Have you ever heard of the Oscar Wilde aphorism, "Life imitates art far more than art imitates life?" Well, I'm trying to figure out if Roy ‘Tin Cup' McAvoy was a character modeled after John Daly or if Daly is modeling his career after Tin Cup. I mean, seriously. You can take a movie clip of Tin Cup during one of his fictitious press conferences, superimpose Daly's head onto Tin Cup's body and you'll have a pretty accurate rendition of Thursday afternoon's "live" press conference with Daly – all the way down to the advertisement patches Daly has populated all over his collared shirt. Just like how in the movie where Kevin Costner adds new sponsors to his apparel over the course of his four rounds, I hope Daly shows up on Sunday with like 15 patches or something.

Speaking of advertising, it really says something about a person when they openly admit to drinking about 30 diet sodas a day yet can't land a diet cola sponsor.

Who said pitchers can't hit? Rick Ankiel, an ex-pitcher for the St. Louis Cardinals, has rejoined the team as an outfielder. In his return to the big leagues on Thursday night, he smacked a three-run homer that stretched a 2-0 lead into a 5-0 Cards win.

One funny commercial series I failed to mention in last weeks's Fizz are the ads by Jack Links Jerky where hikers torment Bigfoot with old school practical jokes like filling a paper bag with doggy doo, placing it outside Bigfoot's cave and then lighting it on fire. They're all great, but my personal favorite is the one when two guys put shaving cream on Bigfoot's hand while he's sleeping and then tickle his nose with a leaf.

I can't believe I finally predicted something correct. After a stellar 9-game stretch during last year's basketball season when I was nailing Arizona's final scores and spreads like Brandon Lang in the first two acts of Two For the Money, I was then jinxed, un-jinxed, then jinxed again and well, we all know how poorly the season ended for my predictions. Anyway, two weeks ago I predicted that UCLA receivers coach Eric Scott would get off Scott-Free and guess what? He did, as evidenced by recently released reports that Scott will not face burglary charges.

I'm watching a TiVo replay of the PGA Championship while I write this week's article. I have to say that the field is in trouble if Tiger Woods is able to hit long irons off the tee box the rest of the tournament. The last time Tiger shelved his driver in favor of long irons off the tee, he blew away the field at the 2005 British Open at St. Andrews. Friday, this same strategy resulted in him shooting a Major Championship record-tying low round of 63. I doubt Woods will shoot another 63 over the weekend, but he may shoot a 61. No, seriously, Woods is striking the ball well, he's putting well and he's getting up and down when he needs to. Traditionally, he pushes his driver to the right when he's struggling. If he's hitting two, three and four irons from the tees all weekend, he's basically eliminating the one aspect of his game that can truly get him in trouble.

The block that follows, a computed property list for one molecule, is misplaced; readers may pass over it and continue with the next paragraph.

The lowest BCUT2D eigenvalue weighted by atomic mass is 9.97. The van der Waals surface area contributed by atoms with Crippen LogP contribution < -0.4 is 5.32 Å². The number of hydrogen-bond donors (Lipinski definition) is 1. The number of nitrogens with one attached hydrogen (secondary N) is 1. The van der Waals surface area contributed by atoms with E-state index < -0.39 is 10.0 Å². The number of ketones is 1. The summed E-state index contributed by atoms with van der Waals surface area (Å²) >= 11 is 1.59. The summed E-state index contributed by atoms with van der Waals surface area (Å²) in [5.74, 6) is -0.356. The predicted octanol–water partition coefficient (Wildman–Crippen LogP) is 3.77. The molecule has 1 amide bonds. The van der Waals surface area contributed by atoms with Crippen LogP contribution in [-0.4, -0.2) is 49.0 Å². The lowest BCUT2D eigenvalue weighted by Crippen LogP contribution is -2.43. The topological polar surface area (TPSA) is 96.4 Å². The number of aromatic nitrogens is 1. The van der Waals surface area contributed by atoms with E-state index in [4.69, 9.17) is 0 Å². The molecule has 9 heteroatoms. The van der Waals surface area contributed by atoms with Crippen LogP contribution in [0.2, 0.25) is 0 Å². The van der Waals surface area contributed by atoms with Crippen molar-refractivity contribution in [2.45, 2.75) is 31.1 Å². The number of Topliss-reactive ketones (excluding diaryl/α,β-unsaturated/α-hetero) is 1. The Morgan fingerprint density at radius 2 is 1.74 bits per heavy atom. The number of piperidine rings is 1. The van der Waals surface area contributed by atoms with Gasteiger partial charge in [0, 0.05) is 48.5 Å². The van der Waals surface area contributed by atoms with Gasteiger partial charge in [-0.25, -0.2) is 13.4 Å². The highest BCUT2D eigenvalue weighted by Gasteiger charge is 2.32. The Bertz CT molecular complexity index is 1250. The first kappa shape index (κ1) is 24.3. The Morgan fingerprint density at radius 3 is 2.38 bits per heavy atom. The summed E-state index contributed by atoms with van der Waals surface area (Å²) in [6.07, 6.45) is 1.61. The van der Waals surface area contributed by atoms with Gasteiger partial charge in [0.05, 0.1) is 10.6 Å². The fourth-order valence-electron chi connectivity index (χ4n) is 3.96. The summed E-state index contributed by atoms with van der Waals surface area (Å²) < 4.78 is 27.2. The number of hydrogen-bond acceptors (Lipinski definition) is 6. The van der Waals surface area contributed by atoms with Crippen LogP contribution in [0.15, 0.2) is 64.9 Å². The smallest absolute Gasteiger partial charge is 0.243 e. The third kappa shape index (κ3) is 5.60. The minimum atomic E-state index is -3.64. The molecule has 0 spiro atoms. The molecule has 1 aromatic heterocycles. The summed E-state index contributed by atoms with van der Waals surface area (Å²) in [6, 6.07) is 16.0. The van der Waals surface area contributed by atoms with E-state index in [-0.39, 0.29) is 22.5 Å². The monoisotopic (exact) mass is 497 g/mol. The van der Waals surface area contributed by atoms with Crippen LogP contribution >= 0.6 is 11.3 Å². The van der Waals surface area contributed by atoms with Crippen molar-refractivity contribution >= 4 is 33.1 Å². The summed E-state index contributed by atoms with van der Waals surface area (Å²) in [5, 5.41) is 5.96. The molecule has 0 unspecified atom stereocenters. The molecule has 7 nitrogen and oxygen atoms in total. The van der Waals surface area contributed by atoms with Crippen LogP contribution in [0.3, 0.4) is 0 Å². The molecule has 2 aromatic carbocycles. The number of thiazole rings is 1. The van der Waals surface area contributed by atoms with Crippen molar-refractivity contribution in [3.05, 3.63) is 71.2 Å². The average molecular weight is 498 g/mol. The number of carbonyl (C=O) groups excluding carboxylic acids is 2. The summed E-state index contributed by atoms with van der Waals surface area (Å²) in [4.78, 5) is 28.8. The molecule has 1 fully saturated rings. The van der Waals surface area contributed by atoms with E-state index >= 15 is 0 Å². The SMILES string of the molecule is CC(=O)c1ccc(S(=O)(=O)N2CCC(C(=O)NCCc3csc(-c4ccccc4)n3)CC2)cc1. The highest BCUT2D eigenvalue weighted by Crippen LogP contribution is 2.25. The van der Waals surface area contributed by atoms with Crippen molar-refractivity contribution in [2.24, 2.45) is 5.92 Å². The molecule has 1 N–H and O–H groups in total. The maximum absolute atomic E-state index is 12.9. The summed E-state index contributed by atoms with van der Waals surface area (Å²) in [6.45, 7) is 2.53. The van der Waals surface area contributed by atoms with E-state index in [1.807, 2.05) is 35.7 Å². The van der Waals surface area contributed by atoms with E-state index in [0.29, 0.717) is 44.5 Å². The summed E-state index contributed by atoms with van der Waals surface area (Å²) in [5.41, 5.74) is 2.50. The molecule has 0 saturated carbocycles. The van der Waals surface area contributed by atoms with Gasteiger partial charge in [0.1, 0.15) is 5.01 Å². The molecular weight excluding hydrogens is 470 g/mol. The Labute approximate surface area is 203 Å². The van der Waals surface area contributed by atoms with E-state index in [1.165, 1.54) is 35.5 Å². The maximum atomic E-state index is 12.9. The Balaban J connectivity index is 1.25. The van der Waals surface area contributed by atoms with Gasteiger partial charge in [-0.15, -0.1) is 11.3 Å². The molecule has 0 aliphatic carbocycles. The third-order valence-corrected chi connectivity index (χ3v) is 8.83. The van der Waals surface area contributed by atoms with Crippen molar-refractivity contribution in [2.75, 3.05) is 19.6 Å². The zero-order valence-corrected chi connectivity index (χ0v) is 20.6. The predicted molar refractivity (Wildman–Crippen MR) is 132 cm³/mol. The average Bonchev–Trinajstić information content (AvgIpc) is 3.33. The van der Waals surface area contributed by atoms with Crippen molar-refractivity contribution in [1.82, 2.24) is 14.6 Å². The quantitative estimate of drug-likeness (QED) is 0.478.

It's nice to see Arizona finally show some depth at the quarterback position. Right now Willie Tuitama is the clear starter with Kris Heavner holding an edge on Tyler Lyon for back-up duties. Although I have no favorites, I'd love to see Lyon win the battle for #2 but the good news is that Lyon is only a redshirt freshman. My point is that Lyon doesn't have to be forced into action this season if he's not ready and the fact that he may not be ready is no big deal. Teams synonymous for developing great quarterbacks rarely rush a quarterback onto the field. Arizona had to with Tuitama in 2005 because if they hadn't a 1-10 season was a virtual guarantee. But now that Tuitama is an experienced junior and Heavner is a really experienced fifth year senior, Arizona can afford to protect Lyon, Bryson Beirne and future incoming quarterbacks by slowly and effectively integrating them into Arizona's football program. Cal does this with almost all their quarterbacks. For USC, keeping a quarterback off the field for at least two years has become the gold standard for developing strength at the position. Arizona can now begin to head down this road and in the long run (thanks to the talented QB commits entering the program), should see some dramatic improvements at the position for not just a season or two, but for years and years to come.

It's been a pretty busy and stressful week and I can't wait for it to end so with a few final taps to the keyboard I'm cutting this Fizz short and signing off.

Bear Down, and have a great weekend!